A Rotorua man jailed for life for the brutal murder of Polish tourist Roman Skorek has been forever scarred by the killing, a court has heard.
Rawiri James Samuel, 22, was sentenced in the High Court at Rotorua yesterday to life imprisonment, with a minimum non-parole period of 12 years for the murder of 64-year-old Mr Skorek in Kuirau Park on January 29 this year.
Samuel pleaded guilty in March. However, his alleged co-offenders Simon Meka Herewini, 20, William Karauna Edwards, 15, and Leslie McKay Glen, 14, have all pleaded not guilty to murder and will stand trial on February 11.
When sentencing Samuel, Justice Mary Peters said according to the police summary of facts Samuel and others met Mr Skorek at the park's hot pools and drank with him. At one point, Samuel thought Mr Skorek was making sexual advances towards one of the people he was with and assaulted him, punching him in the face and head. When Mr Skorek fell to the ground Samuel kicked him and jumped on his chest.
Samuel and associates then left, with Samuel taking a knife with a five-inch blade and money from Mr Skorek's bag.
He went back to Mr Skorek, who was unconscious and making a snoring sound. Samuel stabbed him once in the face and once in the upper chest. Mr Skorek also received another stab wound to the chest, a six-inch open wound on his throat and suffered a fractured skull.
Rotorua Crown prosecutor Amanda Gordon said the murder was committed in an attempt to avoid detection for the earlier assault and was aggravated by the fact Mr Skorek was unconscious and vulnerable at the time.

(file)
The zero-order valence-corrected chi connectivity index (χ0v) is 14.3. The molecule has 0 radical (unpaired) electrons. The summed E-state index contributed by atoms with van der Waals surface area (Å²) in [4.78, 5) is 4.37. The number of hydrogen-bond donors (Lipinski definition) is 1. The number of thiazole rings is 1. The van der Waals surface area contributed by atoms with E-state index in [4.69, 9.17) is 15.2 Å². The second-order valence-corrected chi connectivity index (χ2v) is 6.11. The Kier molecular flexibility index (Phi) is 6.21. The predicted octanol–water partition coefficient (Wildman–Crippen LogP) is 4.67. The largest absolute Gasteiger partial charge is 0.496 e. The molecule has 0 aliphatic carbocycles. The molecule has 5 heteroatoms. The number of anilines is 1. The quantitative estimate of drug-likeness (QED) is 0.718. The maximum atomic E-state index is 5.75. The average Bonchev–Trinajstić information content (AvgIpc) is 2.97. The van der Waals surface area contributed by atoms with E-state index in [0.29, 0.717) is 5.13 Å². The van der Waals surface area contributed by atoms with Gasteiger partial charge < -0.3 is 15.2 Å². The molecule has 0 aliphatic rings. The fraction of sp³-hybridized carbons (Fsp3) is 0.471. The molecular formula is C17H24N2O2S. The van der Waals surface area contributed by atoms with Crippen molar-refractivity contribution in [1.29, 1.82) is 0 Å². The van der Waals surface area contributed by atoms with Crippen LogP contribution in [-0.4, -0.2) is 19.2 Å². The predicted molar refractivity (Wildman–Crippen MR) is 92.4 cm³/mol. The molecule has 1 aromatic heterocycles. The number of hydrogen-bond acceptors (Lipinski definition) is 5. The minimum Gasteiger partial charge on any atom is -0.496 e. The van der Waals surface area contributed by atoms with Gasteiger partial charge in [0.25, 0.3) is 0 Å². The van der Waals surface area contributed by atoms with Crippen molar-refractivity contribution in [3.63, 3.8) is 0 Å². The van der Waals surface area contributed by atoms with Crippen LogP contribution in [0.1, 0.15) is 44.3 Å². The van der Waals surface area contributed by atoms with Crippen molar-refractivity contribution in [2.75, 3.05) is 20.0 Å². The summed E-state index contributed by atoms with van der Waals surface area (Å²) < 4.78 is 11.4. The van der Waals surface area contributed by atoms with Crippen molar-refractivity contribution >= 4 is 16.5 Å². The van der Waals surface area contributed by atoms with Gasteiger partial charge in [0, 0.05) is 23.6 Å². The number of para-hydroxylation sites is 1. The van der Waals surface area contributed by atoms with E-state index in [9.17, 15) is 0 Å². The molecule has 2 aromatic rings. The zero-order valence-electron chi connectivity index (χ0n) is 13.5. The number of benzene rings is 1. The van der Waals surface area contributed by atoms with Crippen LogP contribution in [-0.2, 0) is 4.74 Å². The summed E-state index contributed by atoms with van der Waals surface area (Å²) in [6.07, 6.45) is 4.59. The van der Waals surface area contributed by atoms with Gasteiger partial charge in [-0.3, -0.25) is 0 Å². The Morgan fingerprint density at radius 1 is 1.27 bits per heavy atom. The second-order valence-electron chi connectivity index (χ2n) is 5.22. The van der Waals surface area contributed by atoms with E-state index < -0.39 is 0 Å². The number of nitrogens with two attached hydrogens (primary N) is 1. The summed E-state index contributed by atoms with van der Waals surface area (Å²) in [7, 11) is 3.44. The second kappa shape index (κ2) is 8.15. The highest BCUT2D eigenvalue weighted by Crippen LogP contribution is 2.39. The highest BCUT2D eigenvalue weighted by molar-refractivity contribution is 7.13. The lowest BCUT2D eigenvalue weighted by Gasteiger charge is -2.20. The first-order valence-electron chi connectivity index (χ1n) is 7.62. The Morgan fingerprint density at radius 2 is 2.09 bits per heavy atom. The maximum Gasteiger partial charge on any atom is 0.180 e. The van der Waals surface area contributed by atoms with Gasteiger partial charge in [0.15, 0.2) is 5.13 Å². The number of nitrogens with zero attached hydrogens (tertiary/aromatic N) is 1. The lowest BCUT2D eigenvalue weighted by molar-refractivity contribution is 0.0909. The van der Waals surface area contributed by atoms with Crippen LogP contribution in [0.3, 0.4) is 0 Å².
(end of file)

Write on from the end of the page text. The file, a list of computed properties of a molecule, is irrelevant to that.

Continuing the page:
Samuel's lawyer Martin Hine said his client had asked him to express his remorse for his involvement in the "tragedy''.
"He views it very much as a tragedy. It has scarred his soul and will do so for the rest of his life. He will do everything in his power to try and put right in any practical way what he has been embroiled in as a central figure.
"His family has been with him and supported him and they also express deep remorse for what has happened."
Justice Peters said until recently Samuel denied he stabbed Mr Skorek, but had now acknowledged he stabbed the man twice.
She said when he committed the murder Samuel was drunk and was acting to protect his friend from Mr Skorek's perceived sexual advances.
"Those advances are irrelevant. They could not have in any way warranted that sort of reaction."
Justice Peters said at the time of the pre-sentence report Samuel was on medication for schizophrenia, depression and high blood pressure. She said he had attempted suicide in 2008 and at Christmas 2011.
In reaching the sentence, which she described as the "minimum that was open to her" she took into account his remorse and early guilty plea.